Displaying 1-5 of 5 key documents
Source: Bulletin of the WHO | August 2008
This article presents an ethical framework for conducting international traditional medicine research, including clinical trials. The authors emphasise the need for such research to both have a social value — which may justifiably differ across countries — and be scientifically valid. They highlight the role that international collaborations can play in achieving the ethical requirements for traditional medicine research.
Source: PLoS ONE | April 2009
Ensuring that traditional medicines are safe and effective is a major challenge. This study uses mathematical models to show that the treatments that become popular through communities and get passed down through generations are not necessarily the most efficacious. Often, ineffective treatments that are based on superstition can spread because, the authors say, their very ineffectiveness means that patients use the treatment for longer than medicine that actually works.
Source: Medical Anthropology Quarterly | March 2010
This article argues that unless the modernisation of traditional medicine in Nepal is treated with care, it could create gender inequalities and the increased social marginalisation of women. Healthcare in Nepal is slowly being modernised to fit more with a model of Western medicine than with traditional Ayurveda. Ayurveda attracts many female practitioners since it is one of the few professions in this patriarchal society in which women are accorded high status.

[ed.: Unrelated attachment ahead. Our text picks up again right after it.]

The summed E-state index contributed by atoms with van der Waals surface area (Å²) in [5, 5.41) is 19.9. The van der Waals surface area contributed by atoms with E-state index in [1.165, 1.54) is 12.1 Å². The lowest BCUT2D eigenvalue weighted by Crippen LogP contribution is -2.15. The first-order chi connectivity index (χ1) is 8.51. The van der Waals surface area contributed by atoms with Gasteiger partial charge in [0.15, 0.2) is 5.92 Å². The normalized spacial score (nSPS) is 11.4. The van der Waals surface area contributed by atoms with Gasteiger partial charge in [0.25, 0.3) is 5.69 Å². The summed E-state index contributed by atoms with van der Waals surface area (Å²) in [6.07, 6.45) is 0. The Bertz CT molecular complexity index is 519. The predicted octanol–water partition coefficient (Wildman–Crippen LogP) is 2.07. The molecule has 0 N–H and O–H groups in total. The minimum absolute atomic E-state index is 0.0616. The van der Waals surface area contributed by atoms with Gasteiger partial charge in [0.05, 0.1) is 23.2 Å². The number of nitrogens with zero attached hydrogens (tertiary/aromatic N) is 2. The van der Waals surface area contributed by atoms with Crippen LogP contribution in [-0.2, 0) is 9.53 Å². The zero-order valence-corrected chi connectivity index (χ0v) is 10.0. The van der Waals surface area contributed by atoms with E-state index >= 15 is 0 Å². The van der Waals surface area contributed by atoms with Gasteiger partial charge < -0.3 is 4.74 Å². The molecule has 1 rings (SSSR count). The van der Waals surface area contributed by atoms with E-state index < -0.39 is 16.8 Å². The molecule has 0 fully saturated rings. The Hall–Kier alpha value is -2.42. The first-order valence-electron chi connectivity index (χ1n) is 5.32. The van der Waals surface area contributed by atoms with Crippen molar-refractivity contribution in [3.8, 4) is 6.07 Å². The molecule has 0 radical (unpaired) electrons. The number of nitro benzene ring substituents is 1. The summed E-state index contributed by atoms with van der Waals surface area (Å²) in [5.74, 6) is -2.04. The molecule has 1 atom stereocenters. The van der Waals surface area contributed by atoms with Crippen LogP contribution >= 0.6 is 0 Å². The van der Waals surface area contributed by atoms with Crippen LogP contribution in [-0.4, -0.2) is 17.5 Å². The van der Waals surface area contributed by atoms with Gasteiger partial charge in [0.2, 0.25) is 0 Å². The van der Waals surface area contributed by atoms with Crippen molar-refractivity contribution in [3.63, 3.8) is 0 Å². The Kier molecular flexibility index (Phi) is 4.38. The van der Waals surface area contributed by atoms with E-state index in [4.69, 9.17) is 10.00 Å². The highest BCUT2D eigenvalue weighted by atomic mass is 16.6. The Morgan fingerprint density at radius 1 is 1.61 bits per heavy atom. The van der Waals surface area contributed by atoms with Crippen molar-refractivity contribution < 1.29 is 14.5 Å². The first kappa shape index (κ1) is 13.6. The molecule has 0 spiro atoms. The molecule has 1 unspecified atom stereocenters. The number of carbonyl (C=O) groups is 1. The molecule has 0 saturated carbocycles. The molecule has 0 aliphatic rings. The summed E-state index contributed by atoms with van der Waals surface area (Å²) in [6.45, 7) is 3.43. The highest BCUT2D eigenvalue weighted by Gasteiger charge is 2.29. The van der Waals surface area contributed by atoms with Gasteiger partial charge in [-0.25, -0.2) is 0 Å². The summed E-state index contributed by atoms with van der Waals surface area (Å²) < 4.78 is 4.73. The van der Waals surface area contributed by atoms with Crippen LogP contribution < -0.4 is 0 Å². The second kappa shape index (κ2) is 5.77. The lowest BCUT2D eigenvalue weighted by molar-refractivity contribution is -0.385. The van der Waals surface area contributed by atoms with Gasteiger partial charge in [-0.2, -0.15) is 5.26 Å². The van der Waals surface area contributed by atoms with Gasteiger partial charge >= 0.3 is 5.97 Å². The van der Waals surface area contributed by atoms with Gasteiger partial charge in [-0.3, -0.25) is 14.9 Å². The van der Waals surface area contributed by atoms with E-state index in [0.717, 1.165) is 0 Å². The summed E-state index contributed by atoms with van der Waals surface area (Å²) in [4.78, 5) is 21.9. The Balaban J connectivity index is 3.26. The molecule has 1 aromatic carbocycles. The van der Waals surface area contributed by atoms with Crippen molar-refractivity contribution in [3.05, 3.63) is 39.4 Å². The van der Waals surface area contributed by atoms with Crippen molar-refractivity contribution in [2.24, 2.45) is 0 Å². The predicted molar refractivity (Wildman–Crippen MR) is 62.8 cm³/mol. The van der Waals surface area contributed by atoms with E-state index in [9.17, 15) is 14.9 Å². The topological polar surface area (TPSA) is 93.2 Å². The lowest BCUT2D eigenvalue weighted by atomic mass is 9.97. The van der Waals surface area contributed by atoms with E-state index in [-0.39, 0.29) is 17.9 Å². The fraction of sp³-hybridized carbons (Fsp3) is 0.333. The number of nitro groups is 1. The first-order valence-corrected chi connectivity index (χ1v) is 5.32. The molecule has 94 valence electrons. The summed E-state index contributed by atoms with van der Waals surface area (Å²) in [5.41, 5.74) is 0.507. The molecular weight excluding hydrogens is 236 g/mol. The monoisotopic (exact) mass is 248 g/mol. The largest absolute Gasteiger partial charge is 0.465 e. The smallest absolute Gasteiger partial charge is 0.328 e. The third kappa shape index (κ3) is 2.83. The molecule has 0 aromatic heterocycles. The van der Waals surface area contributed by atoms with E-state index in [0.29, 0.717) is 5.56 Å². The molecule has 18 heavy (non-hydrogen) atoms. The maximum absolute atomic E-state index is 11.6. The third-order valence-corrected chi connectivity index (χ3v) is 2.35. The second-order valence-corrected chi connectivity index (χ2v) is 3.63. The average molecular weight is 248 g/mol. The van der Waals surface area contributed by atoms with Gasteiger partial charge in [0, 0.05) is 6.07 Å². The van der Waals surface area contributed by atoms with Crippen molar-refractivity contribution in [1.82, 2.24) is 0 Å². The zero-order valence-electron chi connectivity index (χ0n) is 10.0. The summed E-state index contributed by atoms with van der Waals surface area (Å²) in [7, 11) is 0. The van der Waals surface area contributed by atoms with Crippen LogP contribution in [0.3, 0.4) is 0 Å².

Source: BMC International Health and Human Rights | October 2009
Too few effective antimalarials and poor use of bednets are two main reasons offered for why malaria still kills millions every year. This systematic review suggests that social and cultural factors in tackling malaria are often ignored. For example, many people in the developing world still use traditional medicine to treat malaria, which is often blamed on spiritual problems or curses, and can be a barrier to effective treatment.
Source: Evidence-Based Complementary and Alternative Medicine | May 2009
According to the author of this review, only 7.4 per cent of complementary and alternative medicine (CAM) — which includes homeopathy and acupuncture — is evidence-based. The author evaluates research evidence from clinical trials and systematic reviews to reach this conclusion. By contrast, he says, more than half of all interventions in general internal medicine, and more than 65 per cent in psychiatry are based on sound evidence, including results from randomised controlled trials.